Name of Anime: Heat Guy J
Streaming Site Used: Mystery DVD sale from Crunchyroll
Episodes Previously Seen: 8
I have made a terrible, terrible mistake. I have gazed into the abyss, and the abyss is a boring police procedural starring a blank slate automaton with no character traits. His partner is a robot.
When we last left Heat Guy J …
In a dystopian future city-state, a buddy cop drama starring a young, blond cop and an old, girzzled robot bumble through predictable adventures while crossing paths over and over with the psychotic teeange kingpin (Vampire-chan), and then solve problems by punching them with robotic fists.
In the last week of me blogging this show, I’ve begun to wonder about Stockhom Syndrome. (And not just because I watched the new Star Wars movie last night and loved it, which reminds me of how I felt immediately after seeing Episode I in theaters.) Because… these four episodes of Heat Guy J are good. Or at least close enough to good that I didn’t hate watching them.
I’ll give each episode a one-sentence summary, and let’s see if you can notice what’s different about these episodes.
-Blondie and robot break up a passport smuggling ring which is actually a human trafficking ring, and Blondie gets smacked down for trying to “rescue” the young photo girl side character from her alcoholic mother.
-Blondie and robot discover a plot to blow up a clocktower in order to remilitirize a peaceful nation with an all volunteer army which is finally a chance to explain the political situation in the autonomous city state the show is set in.
-The alcoholic stereotype cop side character discovers that a girl he’s pining after might be a brainwashed killer, only to learn she’s actually a hologram (the killer, not the girl).
-The festival to celebrate the aliens whose godlike technology keeps the city running takes a strange turn when an alien overlord takes a vacation to the sewer city, where Vampire is planning on blowing up the city.
The first thing absent from these episodes is that not once is a problem solved with robot punching. This single change ripples throughout the plot. The most interesting fight in the entire series to date happens between Blondie-chan and some human traffickers. The motion is surprisingly fluid, with extensive deformations to limbs to showcase human martial arts, which is significantly more interesting than a robot throwing slow haymakers.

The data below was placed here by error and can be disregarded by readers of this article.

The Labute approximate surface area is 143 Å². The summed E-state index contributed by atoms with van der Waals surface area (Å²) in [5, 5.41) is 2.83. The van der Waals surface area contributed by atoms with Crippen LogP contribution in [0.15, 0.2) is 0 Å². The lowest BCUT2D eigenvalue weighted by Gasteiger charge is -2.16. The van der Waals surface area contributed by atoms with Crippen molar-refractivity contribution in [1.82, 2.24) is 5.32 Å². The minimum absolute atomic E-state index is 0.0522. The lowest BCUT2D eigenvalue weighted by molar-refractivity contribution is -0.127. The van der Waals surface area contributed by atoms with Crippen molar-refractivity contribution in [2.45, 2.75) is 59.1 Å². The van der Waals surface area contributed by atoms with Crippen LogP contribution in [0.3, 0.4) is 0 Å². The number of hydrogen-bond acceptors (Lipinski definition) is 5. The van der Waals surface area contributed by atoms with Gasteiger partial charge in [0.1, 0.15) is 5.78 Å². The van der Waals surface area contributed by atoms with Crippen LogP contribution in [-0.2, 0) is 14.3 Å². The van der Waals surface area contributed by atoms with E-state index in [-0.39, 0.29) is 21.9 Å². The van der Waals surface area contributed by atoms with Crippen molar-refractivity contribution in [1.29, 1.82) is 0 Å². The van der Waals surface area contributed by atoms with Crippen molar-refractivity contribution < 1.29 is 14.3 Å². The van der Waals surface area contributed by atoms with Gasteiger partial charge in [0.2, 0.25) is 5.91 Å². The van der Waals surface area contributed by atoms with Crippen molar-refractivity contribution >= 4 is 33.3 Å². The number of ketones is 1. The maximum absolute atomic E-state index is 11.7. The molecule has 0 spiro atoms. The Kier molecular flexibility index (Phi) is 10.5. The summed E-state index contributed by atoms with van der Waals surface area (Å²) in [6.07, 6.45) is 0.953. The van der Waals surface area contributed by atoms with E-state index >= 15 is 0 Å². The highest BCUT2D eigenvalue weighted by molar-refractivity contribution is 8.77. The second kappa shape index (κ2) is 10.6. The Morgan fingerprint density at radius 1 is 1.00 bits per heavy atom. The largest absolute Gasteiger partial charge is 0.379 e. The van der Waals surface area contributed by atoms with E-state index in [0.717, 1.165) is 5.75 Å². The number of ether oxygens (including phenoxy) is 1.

The human trafficking episode is an effective take on the structure of “crime rumor, Daisuki’s personal life, turns out they are connected” for two reasons. The first is that the entire episode brings depth to a side character that was previously just a stereotype. The knowledge that the picture girl is supporting an alcoholic mother brings new depth to all of her previous interactions with Daisuki.
The ending of this episode is the first surprising moment in the show so far. Daisuki attempts to adopt to girl in order to “save” her.
This is how it ends.
The realization that Daisuki does not know best is perfect, because it’s accurate (Blond-chan is a spoiled brat who’s thinks he’s better than everyone), and because it’s not at all the direction the show was heading even moments before the scene.
Also, I got to watch the “likable” character elbow a little girl in the face.
The next episode is actually worth analysis, which surprises me as well. As I said in my Gate article, one of the obsessions of modern anime is Japan’s demilitarized place in global society. This Heat Guy J episode is interesting because, while it is a much earlier engagement with the same ideas, it comes to a different conclusion. (Also, unlike Gate, it separated the sexual entitlement issue from the status of military heroes.)
There’s also one of the first bits of real world-building in the entire show. We learn that that the current demilitarized state of society (and the reduction of the nation into a literal city-state) all occurred because of the last war.